Functional significance of ecological factors during larval development
thesisposted on 28.03.2022, 02:02 by The Anh Than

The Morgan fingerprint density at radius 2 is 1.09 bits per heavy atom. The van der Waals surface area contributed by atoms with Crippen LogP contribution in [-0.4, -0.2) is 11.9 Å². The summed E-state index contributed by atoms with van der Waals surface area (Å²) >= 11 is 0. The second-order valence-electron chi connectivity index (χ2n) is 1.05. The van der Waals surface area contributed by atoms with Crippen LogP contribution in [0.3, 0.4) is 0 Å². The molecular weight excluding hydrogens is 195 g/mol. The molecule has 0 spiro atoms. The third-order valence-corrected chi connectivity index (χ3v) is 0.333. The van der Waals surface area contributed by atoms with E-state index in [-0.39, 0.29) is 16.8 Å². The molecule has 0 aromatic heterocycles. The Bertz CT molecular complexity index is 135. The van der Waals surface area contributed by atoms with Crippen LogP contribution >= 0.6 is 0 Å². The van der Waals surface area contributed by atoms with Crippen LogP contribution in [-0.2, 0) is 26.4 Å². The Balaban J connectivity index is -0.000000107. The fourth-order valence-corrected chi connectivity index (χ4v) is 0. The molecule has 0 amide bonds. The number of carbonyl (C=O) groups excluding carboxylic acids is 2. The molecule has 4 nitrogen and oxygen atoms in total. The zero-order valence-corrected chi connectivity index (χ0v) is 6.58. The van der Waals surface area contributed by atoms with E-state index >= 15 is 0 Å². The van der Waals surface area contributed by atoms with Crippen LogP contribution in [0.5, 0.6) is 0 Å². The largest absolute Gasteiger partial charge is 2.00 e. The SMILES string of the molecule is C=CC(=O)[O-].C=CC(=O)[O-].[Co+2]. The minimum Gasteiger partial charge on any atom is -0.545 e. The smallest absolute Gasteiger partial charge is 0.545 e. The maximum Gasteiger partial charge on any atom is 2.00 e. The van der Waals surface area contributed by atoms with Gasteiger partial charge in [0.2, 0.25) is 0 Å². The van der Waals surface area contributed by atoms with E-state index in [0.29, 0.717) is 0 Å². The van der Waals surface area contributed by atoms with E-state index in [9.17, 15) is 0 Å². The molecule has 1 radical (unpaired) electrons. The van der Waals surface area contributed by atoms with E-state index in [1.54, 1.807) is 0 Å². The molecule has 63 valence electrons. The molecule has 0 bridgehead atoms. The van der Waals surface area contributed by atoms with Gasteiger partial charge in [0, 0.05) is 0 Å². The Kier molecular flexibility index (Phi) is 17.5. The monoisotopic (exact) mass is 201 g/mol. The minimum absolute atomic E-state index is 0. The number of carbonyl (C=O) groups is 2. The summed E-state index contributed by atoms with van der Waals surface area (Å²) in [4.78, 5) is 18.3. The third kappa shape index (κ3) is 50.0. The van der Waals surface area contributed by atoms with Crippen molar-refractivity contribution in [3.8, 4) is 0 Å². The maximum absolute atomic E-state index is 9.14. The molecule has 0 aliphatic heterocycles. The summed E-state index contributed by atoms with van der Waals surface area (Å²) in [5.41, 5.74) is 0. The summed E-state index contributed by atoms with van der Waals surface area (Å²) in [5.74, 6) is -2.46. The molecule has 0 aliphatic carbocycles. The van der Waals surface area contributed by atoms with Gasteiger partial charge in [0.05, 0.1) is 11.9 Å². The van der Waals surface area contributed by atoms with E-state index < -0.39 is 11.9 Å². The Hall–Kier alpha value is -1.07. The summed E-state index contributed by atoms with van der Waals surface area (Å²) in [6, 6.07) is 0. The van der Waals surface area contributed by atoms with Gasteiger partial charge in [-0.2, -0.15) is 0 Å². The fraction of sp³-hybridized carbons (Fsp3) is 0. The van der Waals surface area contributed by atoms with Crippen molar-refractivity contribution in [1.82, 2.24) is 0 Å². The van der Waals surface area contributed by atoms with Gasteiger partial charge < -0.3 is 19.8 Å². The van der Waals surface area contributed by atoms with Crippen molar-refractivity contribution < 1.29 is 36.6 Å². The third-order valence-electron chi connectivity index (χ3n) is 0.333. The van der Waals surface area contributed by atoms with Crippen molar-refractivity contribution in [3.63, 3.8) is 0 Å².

Ecological conditions during early development modulate survival and reproduction in adulthood, and can therefore have long - lasting fitness implications. Despite this, little is known about how ecological factors interact to shape the developmental environment and expression of life - history traits in adulthood. In this thesis, I investigated how two key ecological factors, population density and larval diet shape the development and life - history traits of the tephritid fruit fly Bactrocera tryoni. I generated five larval densities in three larval diets with different yeast - to - sugar ratios to test how these factors interact to shape the expression of life - history traits. I found that there was a significant interaction between larval density and larval diet on pupal weight, adult weight, emergence and body lipid reserves. Low larval density and protein - rich diet led to an increase in body weight, percentage of emergence and fecundity. Interestingly, an increase in larval density led to a decrease in the percentage of lipid reserves when flies were reared in the protein - rich and standard diets, whereas it induced an increase in lipid storage in the sugar - rich diet. High larval density and protein - rich diet shortened developmental time. There was no significant effect of larval density, diet, or their interaction on the sex ratio.